In which we discover that fate can be tricksy, fish pie can be surprising and that you can get away with pretty much anything if you are a baron.
This is the shortest story I have told so far, and it appears to be a simple tale. There is however, a longer and more complex story behind the folklore.
Dating this particular tale
The story was first collected in print in 1866 by William Henderson in Notes on the Folklore of the Northern Counties of England and the Borders. It then appeared in Joseph Jacob’s collection English Folktales in 1890. There are some very specific elements of the tale which would seem to date its first telling. Barons did not exist (not with that title) until after the Norman invasion in 1066. Although Scarborough Castle has a very long history, there was only really one period after 1066 where it could be considered to be private residence and that is between 1308-48.
Henry, Lord Percy (previously Baron de Percy) lived there during that time and he had a brother also in Yorkshire and there is some mystery why he did not inherit. I would never libel an unknown Baron (William de Percy) but maybe the rumours of his apparent magical abilities are at the root of his disgrace. I have used his name William in my story for an added frisson.
Even more historic origins
The origins of the story are somewhat older than this telling. It is a story of two parts: before and after the marriage. The first part is very similar to several European folk tales (Hungarian, Swedish, German) and a Mongolian tale. The English version is the only one where the poor child is female.
The German story (The Devil with the Three Golden Hairs) is the one that most closely resembles the English tale with a King taking the place of the Baron. The letter changeover by the thieves is the same. The second part of the English story is where it demonstrates its age. The root of this part can be seen as far back as the story of Polycrates as told by Herodotus. Herodotus died in roughly 425BCE so that’s some history. There are also similar versions in 1001 Nights.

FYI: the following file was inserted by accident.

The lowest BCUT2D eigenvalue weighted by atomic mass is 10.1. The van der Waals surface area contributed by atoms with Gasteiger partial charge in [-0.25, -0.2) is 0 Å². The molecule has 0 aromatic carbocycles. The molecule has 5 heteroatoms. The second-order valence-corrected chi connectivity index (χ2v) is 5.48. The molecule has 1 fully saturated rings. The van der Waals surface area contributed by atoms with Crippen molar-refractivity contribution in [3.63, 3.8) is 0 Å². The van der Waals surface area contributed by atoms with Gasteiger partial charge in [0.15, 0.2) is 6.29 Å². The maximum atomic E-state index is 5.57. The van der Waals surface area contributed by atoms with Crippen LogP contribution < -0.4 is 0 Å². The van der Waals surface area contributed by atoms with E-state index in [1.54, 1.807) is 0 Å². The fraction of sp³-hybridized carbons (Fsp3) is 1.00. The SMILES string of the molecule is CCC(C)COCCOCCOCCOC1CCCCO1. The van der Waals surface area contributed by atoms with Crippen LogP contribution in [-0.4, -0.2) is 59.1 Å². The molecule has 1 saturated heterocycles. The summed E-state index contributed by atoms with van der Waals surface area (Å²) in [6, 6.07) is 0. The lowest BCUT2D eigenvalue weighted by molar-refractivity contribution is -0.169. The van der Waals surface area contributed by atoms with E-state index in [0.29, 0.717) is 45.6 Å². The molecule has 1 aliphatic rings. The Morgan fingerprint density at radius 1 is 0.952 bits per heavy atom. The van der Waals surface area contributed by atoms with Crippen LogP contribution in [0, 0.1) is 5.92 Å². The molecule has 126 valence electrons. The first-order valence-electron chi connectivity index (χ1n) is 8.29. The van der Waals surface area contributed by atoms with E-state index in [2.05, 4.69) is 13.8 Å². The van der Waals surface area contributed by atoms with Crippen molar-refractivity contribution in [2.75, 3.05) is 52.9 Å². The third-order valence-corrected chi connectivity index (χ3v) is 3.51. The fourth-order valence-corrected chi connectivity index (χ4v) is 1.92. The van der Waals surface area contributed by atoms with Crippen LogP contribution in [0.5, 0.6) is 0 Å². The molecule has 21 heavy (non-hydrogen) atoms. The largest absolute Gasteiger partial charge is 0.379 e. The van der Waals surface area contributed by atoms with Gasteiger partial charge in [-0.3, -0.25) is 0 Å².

Mystical Plot Devices
It is also suggested that there is a mystical significance to this plot device. The ring descends into darkness and is brought back into light symbolising the sun’s overnight journey. It would be quite a stretch to link that to the English version so I’ll just leave that there. I don’t think this story is linked to the Norwegian story of The Ring in the Fish which highlights the perils of tempting fate. The English tale is clearly demonstrating that you can’t change your fate.
It is also possible that the device of discovering a ring in a fish was influenced by the tale of the faithless Queen Languueth in the Life of Kentigern. There is a link in the Further Reading to a translation of this manuscript as well as the section of Herodotus if you can’t stand the suspense of not knowing what happens in these tales.
You might have noticed that there was actual cooking in this tale! I do slightly resent the fact that everyone was so amazed that a great cook could be young and beautiful. Aelis did also seem to be promoted fairly swiftly from scullery maid to cook but perhaps the labour market was faster moving in those days.
The coastal location of the story is key to the fish being served. Medieval inland dwellers would not have eaten much fresh fish if at all as fish spoils so quickly. They would have eaten dried salt fish though, supplemented with river fish. The church had many fast days (at least 3 a week) where meat was forbidden so fish was the only option.